That looks like the ones used to pull shoes off horses. They can get a good grip on the nail with that, and since the head is flat and long it works out well

    Maybe it is. It’s possibly around 50 years old, so I don’t know for sure.

    They work really well for finish nails or headless nails that a lot of hammers wont pull .

    It is a great tool. Years ago I thought I lost it after bringing it somehwere to help out with a job. Went missing for quite a while before I found where I had misplaced it. I was so glad when I did find it. Made my day at the time.

    I’ve pulled on that tool pretty hard over the years. Always thought one day it would break on me, but it never has thank goodness. (Knock on wood).

    Still good. They like it because you have to get in flush and get a grip on the nail. Lots of older nails were shaped the same way. And today they still work great at getting a bite at an almost flush level.

    #476138

    Lowes today had kobalt straight hammers and masonry ones on sale for $5.00 dollars in the clearance section . They were the ones with wooden handles and no fiberglass ones .

    That’s a steal! I would pick up 2 or 3 at that price.

    I have to many as it is . I forget half the time were they are and seem to find a new one all the time in a box , bucket etc .

    Lowes today had kobalt straight hammers and masonry ones on sale for $5.00 dollars in the clearance section . They were the ones with wooden handles and no fiberglass ones .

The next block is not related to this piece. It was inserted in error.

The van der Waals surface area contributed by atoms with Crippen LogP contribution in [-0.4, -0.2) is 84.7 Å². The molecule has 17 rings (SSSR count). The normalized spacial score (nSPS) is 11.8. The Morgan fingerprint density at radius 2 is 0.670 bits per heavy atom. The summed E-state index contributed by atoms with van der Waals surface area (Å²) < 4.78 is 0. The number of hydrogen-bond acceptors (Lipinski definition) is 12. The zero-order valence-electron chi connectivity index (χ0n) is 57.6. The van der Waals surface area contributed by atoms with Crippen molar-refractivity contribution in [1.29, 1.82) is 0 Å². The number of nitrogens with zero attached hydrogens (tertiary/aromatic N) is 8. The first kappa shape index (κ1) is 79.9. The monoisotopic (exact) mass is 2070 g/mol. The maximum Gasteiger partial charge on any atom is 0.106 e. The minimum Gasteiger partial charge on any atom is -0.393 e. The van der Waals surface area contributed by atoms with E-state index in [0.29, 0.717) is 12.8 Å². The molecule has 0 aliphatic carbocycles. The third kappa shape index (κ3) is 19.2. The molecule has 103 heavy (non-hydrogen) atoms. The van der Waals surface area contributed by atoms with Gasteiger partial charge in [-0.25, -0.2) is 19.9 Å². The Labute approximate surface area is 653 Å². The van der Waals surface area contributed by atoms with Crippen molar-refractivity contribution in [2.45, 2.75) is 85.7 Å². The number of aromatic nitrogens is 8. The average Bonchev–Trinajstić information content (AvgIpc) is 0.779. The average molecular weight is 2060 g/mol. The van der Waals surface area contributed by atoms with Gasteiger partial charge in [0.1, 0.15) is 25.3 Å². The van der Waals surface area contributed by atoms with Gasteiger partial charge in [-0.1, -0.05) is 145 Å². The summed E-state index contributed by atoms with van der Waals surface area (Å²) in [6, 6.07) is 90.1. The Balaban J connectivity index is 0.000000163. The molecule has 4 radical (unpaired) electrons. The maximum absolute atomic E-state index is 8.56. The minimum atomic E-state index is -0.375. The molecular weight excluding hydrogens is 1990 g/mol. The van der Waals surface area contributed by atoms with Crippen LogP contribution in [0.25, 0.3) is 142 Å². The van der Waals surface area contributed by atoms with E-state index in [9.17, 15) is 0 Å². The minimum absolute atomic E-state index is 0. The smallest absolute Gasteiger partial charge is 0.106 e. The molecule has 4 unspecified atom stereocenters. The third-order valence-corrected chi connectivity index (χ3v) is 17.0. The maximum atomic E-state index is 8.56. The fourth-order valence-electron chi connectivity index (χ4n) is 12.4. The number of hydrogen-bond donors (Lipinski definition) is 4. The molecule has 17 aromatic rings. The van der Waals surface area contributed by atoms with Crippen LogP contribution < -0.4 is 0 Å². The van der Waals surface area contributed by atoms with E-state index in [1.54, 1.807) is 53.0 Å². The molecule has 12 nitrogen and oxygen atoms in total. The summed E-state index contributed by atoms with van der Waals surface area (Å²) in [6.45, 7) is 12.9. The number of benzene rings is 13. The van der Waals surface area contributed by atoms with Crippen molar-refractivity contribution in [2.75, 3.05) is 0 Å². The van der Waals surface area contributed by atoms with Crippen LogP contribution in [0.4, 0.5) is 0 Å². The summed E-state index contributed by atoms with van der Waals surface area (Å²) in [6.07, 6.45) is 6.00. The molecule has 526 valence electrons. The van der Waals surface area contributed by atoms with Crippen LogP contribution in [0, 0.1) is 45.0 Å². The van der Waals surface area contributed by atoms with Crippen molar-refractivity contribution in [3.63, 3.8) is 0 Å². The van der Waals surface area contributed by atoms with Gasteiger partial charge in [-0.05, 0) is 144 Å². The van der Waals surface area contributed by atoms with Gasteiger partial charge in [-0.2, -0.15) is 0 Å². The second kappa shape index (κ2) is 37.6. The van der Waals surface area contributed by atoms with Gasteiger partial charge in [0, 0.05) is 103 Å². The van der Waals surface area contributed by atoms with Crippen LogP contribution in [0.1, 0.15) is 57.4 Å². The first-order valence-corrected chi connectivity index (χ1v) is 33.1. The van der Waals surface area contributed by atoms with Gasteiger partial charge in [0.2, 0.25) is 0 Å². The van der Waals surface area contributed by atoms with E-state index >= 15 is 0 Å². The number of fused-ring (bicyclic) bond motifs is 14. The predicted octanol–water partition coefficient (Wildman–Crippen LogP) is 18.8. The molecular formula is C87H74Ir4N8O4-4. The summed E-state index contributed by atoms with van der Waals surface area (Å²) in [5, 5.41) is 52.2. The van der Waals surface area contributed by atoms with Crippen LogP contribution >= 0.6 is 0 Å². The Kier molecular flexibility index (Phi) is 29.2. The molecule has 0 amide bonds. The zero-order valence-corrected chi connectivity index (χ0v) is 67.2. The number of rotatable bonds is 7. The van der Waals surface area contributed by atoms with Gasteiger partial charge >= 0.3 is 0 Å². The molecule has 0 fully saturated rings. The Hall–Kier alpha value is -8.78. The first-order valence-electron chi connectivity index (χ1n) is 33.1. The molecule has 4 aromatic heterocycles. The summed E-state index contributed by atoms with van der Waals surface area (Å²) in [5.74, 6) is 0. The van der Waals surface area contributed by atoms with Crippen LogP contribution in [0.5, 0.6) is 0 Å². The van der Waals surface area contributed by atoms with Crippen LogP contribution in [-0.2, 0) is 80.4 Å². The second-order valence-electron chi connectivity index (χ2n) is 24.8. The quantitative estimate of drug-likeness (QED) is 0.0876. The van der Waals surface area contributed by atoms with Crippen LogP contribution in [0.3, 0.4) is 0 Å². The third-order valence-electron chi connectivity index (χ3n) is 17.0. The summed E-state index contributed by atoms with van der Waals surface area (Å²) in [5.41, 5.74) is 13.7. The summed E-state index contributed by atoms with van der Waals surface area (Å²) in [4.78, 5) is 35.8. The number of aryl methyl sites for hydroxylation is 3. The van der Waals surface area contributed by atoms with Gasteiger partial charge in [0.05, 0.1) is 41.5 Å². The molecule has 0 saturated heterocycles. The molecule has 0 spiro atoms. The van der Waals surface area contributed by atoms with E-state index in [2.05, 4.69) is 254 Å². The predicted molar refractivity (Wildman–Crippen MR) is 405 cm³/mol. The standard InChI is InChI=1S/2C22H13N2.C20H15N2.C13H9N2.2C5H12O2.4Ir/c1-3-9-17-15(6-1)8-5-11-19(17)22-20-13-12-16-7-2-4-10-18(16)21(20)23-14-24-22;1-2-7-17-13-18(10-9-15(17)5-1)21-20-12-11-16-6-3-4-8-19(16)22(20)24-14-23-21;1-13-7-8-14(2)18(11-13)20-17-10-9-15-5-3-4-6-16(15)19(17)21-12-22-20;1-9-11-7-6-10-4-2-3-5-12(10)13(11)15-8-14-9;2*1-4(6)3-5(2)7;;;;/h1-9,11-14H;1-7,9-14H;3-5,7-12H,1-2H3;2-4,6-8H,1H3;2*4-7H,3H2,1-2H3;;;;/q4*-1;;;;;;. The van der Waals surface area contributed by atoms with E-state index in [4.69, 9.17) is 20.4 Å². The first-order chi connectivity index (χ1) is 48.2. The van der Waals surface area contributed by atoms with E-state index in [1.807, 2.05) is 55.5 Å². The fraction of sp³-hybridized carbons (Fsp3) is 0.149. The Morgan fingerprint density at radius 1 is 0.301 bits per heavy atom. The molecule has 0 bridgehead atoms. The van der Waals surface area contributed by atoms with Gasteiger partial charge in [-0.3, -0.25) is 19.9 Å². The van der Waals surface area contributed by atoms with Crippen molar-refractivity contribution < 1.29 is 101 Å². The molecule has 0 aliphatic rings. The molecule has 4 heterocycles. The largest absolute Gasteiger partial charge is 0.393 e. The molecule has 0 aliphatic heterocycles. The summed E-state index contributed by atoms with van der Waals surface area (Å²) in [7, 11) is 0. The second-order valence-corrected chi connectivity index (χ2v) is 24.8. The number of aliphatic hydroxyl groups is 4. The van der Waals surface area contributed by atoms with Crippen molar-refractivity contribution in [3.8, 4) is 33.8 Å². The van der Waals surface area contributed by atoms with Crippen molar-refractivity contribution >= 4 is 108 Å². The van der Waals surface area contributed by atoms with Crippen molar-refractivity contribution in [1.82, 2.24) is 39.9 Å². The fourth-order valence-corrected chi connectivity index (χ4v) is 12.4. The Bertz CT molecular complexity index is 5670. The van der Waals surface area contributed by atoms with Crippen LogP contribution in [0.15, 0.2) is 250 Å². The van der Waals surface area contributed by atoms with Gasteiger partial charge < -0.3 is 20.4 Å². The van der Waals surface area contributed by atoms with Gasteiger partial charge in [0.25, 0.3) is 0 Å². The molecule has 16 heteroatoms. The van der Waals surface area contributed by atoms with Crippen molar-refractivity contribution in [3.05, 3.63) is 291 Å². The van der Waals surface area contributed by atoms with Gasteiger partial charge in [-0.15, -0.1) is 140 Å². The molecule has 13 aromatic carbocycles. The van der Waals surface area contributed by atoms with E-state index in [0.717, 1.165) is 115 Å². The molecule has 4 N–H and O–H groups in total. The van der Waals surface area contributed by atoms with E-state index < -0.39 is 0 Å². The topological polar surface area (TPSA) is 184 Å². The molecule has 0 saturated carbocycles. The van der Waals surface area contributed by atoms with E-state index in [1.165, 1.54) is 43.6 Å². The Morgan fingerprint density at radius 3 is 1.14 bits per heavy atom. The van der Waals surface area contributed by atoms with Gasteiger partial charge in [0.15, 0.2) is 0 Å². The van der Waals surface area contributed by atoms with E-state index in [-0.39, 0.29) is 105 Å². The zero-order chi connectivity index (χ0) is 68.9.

That was a good deal. How many did you pick up?

    Even at that price I walked bye . Don’t need anymore hammers .

    Always willing to learn .

    #476166

    Clev08
    Pro

    @woodsconstruction thanks for the opinion. Right now I use a cheap Stanley 18 oz, it has worked well for me but when it needs replacing I’ll definitely look into buying a Stiletto!

    #476179

    Doobie
    Pro

    This is what I use for pulling nails. Mind you I do mostly cabinet work.
    Also works great for pulling staples. Just get a grip and rock the pliers and out she comes.
    Since my plumb 20 oz is 30 years old and has a smooth face I question you on that @whitehill .

    I use these all the time to pull nails out of reclaimed wood or to snip a finish nail on a birdhouse when they pop out .It is a very important tool for what I do .

    I have a newer smaller one like that an this old hand-me-down that really works well. I’ve pulled a lot of nails and such with it over the years.

    That looks like the ones used to pull shoes off horses. They can get a good grip on the nail with that, and since the head is flat and long it works out well

    Maybe it is. It’s possibly around 50 years old, so I don’t know for sure.